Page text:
VangeIV, as I already pointed out, reserve ratios were low even during the 19th century, which means that fractional-reserve banking dominated even then. The fact that you keep ignoring this fact suggests you don't really understand how the money supply works. Nobody used to live on long-term fixed-income contracts back then because of the constant interest rate volatility, the only reason we have fixed-income now is because of the recently steady and stable inflation that allows a person to write long-term contracts. Further, with the advent of variable-rate securities like ARMs or TIPS, interest rates don't even matter anymore. Again, an issue you don't understand so you just ignore it. Paper money systems haven't died in centuries, they just use better backing than gold now. Haha, I say that businesses want stable, predictable interest rates and you turn that into the favorite gold bug trope about "easy money and credit." They don't want easy money, they want to know that if they write a 5-year contract with a 5% yearly interest rate that the market rates won't swing wildly all over the place during those 5 years, randomly favoring one party over another.

The gold standard didn't stop any war because fractional-reserve banking always dominated, the govt just forced the fractional-reserve bankers to print more than they would or should have. I see, so you admit there were fractional-reserve busts in the 19th-century agricultural economy? So let me get this straight, all busts in the 19th century were the fault of the 70% or so in privately-issued FRB money, but all the long-term "stability" was because of the gold standard? Hilarious how you attribute all the good effects to the gold standard, which was only a minority of the money supply, and all the bad parts to FRB, with no rationale for why one caused the former and the other the latter. :) If we needed to learn anything about monetary theory or history, we would be the ones making constant mistakes or just avoiding the real issues, but it's only you doing that. :D

 
At 10/05/2010 5:49 PM, OpenID Sprewell said...

Haha, as I already said, you have no facts or arguments, I make arguments and link to numbers and charts, you link to pictures of currency. XD If you think gold has some magical property that allows it to avoid inflation when the gold supply is greatly increased, please state what that is, I'm sure it will be very funny. :) I already pointed out that you can't compare a single year in the 1970s to the entire 19th century and that there were years in the 19th century that had even higher inflation/deflation that weren't war years. The fact that you cannot address this argument, but go back to restating your original silly claim shows you have no rejoinder. Haha, let me know where these magic facts are that you claim to be bringing up, because I don't see them. Hilarious how you accuse me of switching topics when all you do is switch topics back to your gold bug talking points without actually addressing the points I raised that refute your silly points. It is clear that gold bugs are too dumb to understand these issues and too ignorant to be expected to add any worthwhile info, which is why you make "simple" points: you're not smart enough to realize your points are wrong. :) But by all means keep avoiding the issues and repeating your same old dumb points, it's always funny to read someone dumb who thinks he isn't, which basically describes all gold bugs. :)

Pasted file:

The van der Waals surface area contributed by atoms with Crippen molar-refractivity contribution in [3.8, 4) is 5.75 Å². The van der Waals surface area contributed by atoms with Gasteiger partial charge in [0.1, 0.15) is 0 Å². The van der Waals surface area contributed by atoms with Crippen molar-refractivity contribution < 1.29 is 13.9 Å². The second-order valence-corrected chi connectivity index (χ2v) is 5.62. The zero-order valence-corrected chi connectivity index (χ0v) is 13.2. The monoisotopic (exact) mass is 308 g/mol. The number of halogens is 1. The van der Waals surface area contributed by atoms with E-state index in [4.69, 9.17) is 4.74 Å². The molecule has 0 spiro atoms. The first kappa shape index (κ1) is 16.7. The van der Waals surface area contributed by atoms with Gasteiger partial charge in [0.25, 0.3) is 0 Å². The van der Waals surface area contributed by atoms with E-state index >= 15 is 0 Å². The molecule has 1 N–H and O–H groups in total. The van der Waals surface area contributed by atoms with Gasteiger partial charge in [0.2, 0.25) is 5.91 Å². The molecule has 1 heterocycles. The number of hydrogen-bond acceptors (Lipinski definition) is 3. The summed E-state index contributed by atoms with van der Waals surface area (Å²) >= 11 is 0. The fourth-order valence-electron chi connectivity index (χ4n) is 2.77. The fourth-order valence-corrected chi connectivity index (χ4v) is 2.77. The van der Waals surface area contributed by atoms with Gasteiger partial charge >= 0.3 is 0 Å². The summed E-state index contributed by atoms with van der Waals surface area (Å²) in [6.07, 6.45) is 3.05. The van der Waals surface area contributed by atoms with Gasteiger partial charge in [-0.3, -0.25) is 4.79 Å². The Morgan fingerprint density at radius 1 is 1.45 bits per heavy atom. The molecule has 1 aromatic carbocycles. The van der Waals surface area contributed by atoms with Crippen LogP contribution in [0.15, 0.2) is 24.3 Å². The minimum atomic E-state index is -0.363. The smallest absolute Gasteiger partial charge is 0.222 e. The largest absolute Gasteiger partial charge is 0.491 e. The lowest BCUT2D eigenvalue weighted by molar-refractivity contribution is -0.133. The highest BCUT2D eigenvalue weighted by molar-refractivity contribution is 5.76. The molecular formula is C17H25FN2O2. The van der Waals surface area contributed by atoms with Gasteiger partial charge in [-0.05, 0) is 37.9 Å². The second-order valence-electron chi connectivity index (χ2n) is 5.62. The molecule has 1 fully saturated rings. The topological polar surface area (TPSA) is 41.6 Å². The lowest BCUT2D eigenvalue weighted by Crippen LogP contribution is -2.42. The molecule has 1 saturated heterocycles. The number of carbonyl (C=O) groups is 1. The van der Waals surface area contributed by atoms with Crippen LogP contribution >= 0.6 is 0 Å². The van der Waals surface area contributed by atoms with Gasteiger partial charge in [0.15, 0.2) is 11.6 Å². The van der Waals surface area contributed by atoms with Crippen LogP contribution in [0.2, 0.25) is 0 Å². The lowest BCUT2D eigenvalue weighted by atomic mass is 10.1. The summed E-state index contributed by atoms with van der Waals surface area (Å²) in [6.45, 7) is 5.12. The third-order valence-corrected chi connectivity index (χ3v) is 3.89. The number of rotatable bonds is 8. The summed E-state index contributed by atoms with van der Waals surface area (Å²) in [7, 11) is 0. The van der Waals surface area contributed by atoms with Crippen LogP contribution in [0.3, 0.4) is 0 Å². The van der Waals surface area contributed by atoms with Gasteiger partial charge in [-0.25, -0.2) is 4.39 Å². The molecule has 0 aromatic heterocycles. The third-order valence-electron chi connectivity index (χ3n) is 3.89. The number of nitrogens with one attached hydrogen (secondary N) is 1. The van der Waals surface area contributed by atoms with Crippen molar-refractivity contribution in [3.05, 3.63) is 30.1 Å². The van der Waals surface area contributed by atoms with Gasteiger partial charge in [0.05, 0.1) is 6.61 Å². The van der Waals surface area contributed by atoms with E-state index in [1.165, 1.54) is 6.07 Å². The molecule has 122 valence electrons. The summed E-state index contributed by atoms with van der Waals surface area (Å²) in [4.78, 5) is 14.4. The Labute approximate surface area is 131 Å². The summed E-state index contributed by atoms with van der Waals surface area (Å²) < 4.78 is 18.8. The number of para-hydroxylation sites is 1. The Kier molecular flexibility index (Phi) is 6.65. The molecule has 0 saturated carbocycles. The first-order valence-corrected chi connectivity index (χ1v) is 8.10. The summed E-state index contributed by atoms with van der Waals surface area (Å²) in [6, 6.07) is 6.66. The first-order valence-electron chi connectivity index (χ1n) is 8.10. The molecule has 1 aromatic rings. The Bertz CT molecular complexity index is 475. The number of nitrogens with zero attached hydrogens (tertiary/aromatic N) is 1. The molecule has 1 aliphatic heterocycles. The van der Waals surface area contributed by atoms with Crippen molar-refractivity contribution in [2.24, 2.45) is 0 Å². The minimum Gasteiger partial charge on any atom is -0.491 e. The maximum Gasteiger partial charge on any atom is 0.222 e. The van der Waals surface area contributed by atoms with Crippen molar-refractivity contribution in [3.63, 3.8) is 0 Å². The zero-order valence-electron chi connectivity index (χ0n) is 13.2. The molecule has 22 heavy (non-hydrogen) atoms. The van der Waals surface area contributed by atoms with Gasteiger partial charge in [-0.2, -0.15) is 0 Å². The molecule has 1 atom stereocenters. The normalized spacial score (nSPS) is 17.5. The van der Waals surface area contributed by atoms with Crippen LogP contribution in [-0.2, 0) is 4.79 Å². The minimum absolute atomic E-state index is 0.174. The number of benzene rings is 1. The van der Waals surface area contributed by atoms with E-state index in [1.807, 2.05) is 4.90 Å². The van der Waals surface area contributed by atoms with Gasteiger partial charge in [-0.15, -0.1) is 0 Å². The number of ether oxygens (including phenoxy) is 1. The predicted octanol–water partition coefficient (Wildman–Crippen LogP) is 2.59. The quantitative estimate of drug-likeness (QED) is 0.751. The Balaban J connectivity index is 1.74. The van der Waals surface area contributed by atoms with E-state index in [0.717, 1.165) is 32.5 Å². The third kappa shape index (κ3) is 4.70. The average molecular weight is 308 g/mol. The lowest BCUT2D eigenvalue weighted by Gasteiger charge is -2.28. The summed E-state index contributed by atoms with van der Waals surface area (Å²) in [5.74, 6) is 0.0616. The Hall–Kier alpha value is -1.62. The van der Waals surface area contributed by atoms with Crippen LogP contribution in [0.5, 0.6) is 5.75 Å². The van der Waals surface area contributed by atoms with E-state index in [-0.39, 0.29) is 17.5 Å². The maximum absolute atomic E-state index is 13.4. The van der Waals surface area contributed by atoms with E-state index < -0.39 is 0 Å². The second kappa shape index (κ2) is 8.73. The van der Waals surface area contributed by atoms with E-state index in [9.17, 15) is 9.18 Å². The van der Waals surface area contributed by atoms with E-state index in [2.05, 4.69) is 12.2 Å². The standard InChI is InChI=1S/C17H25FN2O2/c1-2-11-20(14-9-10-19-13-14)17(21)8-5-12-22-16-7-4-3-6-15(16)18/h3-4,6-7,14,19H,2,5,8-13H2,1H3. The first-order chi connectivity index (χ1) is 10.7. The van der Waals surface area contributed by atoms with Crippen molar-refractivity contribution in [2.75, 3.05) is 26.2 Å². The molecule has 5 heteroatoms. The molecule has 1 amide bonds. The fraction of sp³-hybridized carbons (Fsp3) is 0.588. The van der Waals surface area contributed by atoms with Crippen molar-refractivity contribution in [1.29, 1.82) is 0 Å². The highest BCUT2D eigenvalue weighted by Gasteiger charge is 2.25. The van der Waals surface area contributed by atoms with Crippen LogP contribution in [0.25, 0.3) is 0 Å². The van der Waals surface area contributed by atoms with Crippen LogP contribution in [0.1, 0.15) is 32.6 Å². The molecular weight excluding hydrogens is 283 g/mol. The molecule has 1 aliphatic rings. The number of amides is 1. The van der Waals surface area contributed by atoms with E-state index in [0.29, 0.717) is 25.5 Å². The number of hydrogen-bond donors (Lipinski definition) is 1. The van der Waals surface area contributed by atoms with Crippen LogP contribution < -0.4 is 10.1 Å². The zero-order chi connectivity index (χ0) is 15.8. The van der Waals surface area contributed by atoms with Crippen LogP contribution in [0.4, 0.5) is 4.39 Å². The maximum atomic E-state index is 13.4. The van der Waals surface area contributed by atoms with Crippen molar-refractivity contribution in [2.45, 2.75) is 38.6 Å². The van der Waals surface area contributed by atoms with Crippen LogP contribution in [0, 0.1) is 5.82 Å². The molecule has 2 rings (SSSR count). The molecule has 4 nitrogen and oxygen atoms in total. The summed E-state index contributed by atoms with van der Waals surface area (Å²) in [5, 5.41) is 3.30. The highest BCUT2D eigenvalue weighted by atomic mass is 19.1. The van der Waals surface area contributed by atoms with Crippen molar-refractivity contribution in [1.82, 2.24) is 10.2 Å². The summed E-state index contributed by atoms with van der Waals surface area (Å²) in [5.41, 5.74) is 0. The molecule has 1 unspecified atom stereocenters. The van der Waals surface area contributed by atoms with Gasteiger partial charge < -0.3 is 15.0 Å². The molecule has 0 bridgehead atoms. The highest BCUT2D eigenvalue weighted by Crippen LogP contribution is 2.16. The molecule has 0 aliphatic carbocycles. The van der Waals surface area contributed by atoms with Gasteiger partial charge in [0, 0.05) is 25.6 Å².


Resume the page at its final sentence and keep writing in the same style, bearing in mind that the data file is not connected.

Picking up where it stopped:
At 10/05/2010 9:22 PM, Blogger VangelV said...

VangeIV, as I already pointed out, reserve ratios were low even during the 19th century, which means that fractional-reserve banking dominated even then.

Show us the data please. I suggest that you do some reading. Rothbard's, History of Money and Banking in the US, might be a good place to start.

Had you done some reading you would have known that before the Civil War, when the gold standard was suspended so that Lincoln could fight his war, every bank kept its own specie reserves. The banks could not issue too many notes because they were limited by possible calls for redemption in specie by competing banks and by the general public. When you are off the gold standard of have a central bank to set reserves the banks are free to be far more reckless and keep less in reserves because the central bank is there to save them if that is required.

The fact that you keep ignoring this fact suggests you don't really understand how the money supply works.

You are not entitled to make crap up and call it a fact. The facts are actually clear; the problems were never with the gold standard but with governments and central banking. Even Bernanke had to ask, 'Why was there such a sharp contrast between the stability of the gold standard regime of the classical, pre-World War I period and the extreme instability associated with the interwar gold standard?'
(Bernanke, Ben S. 1993. The World on a Cross of Gold. Journal of Monetary Economics 31: 251-267)

Nobody used to live on long-term fixed-income contracts back then because of the constant interest rate volatility, the only reason we have fixed-income now is because of the recently steady and stable inflation that allows a person to write long-term contracts.